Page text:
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Career Definition for Product Managers
Product managers are primarily responsible for securing the sale of goods and services. Before marketing a product, managers estimate the demand for the item and identify potential customers. They also oversee the development and planning of advertising and marketing strategies. Managers work with many different departments within a company, including research and development (R&D), advertising, sales, and public relations.
|Education||Bachelor's in business or related field|
|Job Duties||Secure the sale of goods and services, estimate demand, develop strategies|
|Median Salary (2015)||$124,850 (all advertising, marketing, and promotion managers)|
|Job Growth (2014-2024)||9% (all advertising, marketing, and promotion managers)|
Source: U.S. Bureau of Labor Statistics
Product managers may come from a variety of educational backgrounds, depending on their employer and the type of products they are promoting. Minimum academic requirements include a bachelor's degree in business or a related field. Aspiring product managers can benefit from undergraduate classes in marketing, communications, economics, advertising, and statistics. Most managers train on-the-job, which can help them become familiar with a product's features.
According to the Public Library of Science, product managers must have excellent leadership skills and the ability to communicate well with others (www.plos.org). Organizational, research, and time-management skills are also important; proficiency in the use of computers and common industry software programs are key. In addition, product managers should be able to meet tough deadlines, handle stress, and have good judgment.
Employment and Salary Outlook
The U.S. Bureau of Labor Statistics (BLS), reports that advertising, marketing, and promotion manager jobs should increase at a faster-than-average rate of 9% from 2014 to 2024. Opportunities will grow as businesses continue to expand around the globe. As of May 2015, advertising, marketing and promotions managers earned a median salary of $124,850 per year (www.bls.gov).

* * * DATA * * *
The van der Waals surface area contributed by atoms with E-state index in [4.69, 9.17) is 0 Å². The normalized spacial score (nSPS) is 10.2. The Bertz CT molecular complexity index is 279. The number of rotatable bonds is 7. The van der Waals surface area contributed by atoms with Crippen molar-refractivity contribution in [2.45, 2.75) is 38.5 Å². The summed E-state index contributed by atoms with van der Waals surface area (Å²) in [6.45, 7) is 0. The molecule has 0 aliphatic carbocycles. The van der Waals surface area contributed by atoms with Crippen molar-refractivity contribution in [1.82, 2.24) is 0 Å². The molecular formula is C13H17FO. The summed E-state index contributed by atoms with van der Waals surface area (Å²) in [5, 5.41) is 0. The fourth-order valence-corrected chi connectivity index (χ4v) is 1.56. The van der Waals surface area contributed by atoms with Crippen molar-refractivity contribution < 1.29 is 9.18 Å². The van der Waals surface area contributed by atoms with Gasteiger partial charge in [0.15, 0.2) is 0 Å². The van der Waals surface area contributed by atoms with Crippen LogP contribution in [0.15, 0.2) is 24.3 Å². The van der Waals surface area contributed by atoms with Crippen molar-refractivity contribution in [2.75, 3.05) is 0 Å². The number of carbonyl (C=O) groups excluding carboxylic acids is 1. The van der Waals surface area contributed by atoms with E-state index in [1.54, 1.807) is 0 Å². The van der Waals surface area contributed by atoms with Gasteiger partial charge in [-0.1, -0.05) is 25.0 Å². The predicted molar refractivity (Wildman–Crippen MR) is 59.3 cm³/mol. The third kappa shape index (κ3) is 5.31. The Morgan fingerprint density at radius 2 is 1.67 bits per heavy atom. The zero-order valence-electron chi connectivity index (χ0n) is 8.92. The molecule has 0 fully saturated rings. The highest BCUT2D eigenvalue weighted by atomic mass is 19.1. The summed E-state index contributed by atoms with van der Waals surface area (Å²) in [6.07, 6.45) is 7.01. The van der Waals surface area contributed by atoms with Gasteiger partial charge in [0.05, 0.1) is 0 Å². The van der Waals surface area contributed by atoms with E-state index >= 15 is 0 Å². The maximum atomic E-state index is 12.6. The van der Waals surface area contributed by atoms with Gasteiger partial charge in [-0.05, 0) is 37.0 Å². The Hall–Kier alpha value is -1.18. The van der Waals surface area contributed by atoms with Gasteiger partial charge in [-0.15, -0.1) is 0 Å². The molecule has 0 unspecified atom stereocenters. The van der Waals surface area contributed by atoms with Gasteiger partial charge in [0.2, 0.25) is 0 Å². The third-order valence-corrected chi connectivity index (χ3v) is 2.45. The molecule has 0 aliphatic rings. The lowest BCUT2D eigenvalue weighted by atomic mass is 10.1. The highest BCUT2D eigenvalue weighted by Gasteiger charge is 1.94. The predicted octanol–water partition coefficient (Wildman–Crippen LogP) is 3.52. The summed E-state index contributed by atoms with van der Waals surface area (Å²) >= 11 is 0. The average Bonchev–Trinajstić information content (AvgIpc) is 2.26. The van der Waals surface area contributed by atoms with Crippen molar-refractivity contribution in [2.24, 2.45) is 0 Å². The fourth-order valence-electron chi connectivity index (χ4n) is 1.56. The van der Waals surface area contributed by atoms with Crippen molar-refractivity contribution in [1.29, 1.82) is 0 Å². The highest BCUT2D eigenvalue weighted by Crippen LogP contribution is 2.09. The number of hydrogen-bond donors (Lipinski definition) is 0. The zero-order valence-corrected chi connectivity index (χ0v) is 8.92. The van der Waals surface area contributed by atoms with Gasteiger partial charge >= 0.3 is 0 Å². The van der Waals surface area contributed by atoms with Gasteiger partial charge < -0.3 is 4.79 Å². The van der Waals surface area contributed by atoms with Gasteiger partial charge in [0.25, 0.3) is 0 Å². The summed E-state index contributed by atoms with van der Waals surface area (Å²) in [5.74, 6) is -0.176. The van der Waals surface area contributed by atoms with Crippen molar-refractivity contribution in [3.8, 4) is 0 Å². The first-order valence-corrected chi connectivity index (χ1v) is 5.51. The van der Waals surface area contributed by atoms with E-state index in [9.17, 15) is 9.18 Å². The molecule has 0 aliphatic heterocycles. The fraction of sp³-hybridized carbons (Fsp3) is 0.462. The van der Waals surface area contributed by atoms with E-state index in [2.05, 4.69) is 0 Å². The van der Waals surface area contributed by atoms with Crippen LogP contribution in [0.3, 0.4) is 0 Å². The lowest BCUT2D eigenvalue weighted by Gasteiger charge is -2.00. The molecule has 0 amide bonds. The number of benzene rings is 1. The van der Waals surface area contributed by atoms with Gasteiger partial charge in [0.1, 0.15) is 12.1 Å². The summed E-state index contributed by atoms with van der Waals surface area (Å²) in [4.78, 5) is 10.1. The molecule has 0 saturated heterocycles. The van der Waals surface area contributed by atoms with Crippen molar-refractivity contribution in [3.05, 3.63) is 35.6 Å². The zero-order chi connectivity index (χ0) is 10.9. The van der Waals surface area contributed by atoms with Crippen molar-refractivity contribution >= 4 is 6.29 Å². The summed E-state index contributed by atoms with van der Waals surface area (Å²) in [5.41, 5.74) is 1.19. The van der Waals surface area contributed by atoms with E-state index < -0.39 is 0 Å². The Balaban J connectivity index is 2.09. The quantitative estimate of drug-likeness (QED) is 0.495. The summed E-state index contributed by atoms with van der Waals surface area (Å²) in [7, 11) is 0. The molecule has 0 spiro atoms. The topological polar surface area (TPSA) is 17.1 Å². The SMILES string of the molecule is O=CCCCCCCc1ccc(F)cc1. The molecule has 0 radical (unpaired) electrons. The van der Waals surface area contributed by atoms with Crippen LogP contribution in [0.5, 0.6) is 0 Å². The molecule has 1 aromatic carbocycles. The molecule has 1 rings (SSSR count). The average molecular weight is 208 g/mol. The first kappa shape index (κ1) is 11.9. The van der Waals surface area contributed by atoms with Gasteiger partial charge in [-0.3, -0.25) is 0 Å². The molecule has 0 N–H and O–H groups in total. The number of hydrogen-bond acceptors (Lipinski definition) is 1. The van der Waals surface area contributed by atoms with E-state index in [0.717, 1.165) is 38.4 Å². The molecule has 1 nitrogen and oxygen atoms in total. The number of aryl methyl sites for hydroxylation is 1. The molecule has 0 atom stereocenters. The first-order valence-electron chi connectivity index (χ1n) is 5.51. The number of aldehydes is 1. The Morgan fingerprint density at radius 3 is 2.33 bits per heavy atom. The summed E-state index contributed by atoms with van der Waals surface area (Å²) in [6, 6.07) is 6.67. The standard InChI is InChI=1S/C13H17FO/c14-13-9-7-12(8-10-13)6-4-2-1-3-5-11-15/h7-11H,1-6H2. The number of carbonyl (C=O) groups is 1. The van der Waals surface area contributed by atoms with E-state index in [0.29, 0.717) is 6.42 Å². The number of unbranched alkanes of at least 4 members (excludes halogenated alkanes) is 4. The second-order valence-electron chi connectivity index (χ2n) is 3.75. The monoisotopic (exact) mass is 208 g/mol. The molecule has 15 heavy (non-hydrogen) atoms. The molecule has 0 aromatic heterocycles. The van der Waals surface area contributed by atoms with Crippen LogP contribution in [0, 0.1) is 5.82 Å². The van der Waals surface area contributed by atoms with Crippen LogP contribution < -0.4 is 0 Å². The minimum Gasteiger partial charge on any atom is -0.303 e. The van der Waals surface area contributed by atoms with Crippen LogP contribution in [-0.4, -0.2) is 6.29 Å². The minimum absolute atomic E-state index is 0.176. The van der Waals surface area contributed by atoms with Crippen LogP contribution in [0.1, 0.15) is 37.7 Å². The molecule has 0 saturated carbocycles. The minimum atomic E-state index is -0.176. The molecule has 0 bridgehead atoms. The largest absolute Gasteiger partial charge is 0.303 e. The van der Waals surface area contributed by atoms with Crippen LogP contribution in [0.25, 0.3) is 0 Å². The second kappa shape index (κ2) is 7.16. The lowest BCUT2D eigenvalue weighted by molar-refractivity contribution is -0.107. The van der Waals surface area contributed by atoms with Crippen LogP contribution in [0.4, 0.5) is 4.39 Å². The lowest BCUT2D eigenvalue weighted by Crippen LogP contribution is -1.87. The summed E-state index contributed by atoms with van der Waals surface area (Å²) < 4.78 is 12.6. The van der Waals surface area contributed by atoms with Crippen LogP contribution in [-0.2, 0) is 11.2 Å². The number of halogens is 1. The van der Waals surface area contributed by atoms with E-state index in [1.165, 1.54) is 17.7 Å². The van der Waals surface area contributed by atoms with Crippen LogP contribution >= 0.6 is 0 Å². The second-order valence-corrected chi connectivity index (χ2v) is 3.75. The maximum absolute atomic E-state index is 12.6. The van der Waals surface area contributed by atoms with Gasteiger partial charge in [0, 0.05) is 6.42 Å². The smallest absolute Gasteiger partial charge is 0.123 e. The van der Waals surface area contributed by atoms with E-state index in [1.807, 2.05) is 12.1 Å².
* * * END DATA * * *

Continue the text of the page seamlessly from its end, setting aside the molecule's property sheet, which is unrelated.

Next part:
Alternate Career Options
Similar career options in this field include:
Advertising Sales Agents
Advertising sales agents may be employed by advertising agencies, broadcasting stations, or Web-based publishers, and job duties typically include making cold calls, meeting with clients, and persuading them to buy advertising space. High school graduates may be considered; some employers may be predisposed to graduates of 4-year degree programs. The BLS reports that advertising sales managers earned median annual wages of $48,490 in May 2015, with a 3% decline in job openings expected from 2014 to 2024 (www.bls.gov).
Sales managers work in conjunction with other professionals, such as marketing mangers, and their responsibilities typically include training and supervising sales representatives, analyzing reports, and establishing selling objectives. Substantial experience in the field may serve as a substitute for education, which typically includes a bachelor's or master's degree in a relevant area of study. The BLS reports that sales managers can expect a 5%, or fast-as-average, increase in employment opportunities nationwide from 2014 to 2024. In May 2015, the median annual wage for a sales manager was $113,860, according to the BLS (www.bls.gov).